Ancient Kemet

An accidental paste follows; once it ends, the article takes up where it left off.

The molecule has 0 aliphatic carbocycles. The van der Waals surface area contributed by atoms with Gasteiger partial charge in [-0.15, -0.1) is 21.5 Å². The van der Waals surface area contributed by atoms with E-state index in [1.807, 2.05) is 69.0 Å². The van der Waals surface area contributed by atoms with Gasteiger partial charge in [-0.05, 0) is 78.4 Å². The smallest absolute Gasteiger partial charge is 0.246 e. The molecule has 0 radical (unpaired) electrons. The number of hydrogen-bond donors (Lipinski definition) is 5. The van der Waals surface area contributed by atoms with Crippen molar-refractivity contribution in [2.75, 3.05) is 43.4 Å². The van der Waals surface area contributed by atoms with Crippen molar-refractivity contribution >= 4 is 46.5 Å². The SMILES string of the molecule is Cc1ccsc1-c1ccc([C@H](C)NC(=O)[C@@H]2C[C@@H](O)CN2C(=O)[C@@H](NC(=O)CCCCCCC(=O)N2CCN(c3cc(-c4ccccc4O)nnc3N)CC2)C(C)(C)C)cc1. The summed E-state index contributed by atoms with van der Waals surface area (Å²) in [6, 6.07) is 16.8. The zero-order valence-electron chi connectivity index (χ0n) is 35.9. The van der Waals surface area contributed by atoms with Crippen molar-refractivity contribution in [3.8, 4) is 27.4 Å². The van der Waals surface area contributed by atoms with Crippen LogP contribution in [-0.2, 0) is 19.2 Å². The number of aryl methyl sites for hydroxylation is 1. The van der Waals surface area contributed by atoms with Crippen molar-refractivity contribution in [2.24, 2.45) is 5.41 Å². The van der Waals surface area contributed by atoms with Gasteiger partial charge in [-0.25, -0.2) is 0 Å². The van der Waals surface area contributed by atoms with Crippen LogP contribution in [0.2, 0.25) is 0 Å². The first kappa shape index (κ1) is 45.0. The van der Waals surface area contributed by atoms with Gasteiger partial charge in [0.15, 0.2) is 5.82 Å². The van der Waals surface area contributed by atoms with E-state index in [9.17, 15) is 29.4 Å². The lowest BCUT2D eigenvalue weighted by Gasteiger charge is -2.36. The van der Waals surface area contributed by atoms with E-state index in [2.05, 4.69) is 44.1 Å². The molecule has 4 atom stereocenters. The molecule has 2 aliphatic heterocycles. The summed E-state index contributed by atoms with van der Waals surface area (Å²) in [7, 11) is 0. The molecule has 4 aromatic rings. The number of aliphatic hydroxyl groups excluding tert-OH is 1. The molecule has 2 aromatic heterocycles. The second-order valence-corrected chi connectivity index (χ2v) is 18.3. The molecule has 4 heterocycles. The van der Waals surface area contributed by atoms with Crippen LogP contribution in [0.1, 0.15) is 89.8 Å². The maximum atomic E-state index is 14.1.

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Ancient Kemet Egypt was without question the first great civilization in Africa. Surrounded by the hostile desert, Egypt arose as a populous settlement as a "gift of the Nile River," which flooded surrounding plains and thus supported game and wild plants. Straddling the strategic land crossroads between Africa, Asia, and Europe, Egypt also became a point for interchange between the Mediterranean and Red seas and the Persian Gulf. Many developments affecting the rest of Africa took place in or near the Nile Valley, such as the cultivation of plants and the development of metal smelting. Thus, Egypt's major role in forming early African civilizations has been well established. In modern times, scholars often underestimated the contributions of ancient Egypt to European civilization. More than two millennia ago, when the Ptolemaic Greeks came to rule Egypt, they extensively adopted and interpreted Egyptian spiritual, material, political, aesthetic, and intellectual systems. Although later Greek authorities freely acknowledged their cultural debt to Egypt, during the nineteenth century many European writers, limited by their ethnocentrism and racism, decided that black Africa could have had nothing to do with Europe's rise to greatness. Some treated Egypt as Middle Eastern and divorced it from the rest of Africa, whereas others went further, asserting the preeminence of northern Aryan sources of Greek civilization to the virtual exclusion of Semitic, African, and Egyptian influences. Beginning in ancient times, Egypt was a genuine crossroads of peoples and cultures, and its peoples were multiethnic and multiracial, as depicted in dynastic drawings of their rulers. They came from as far way as Asia Minor and Nubia, in the upper Nile Valley.

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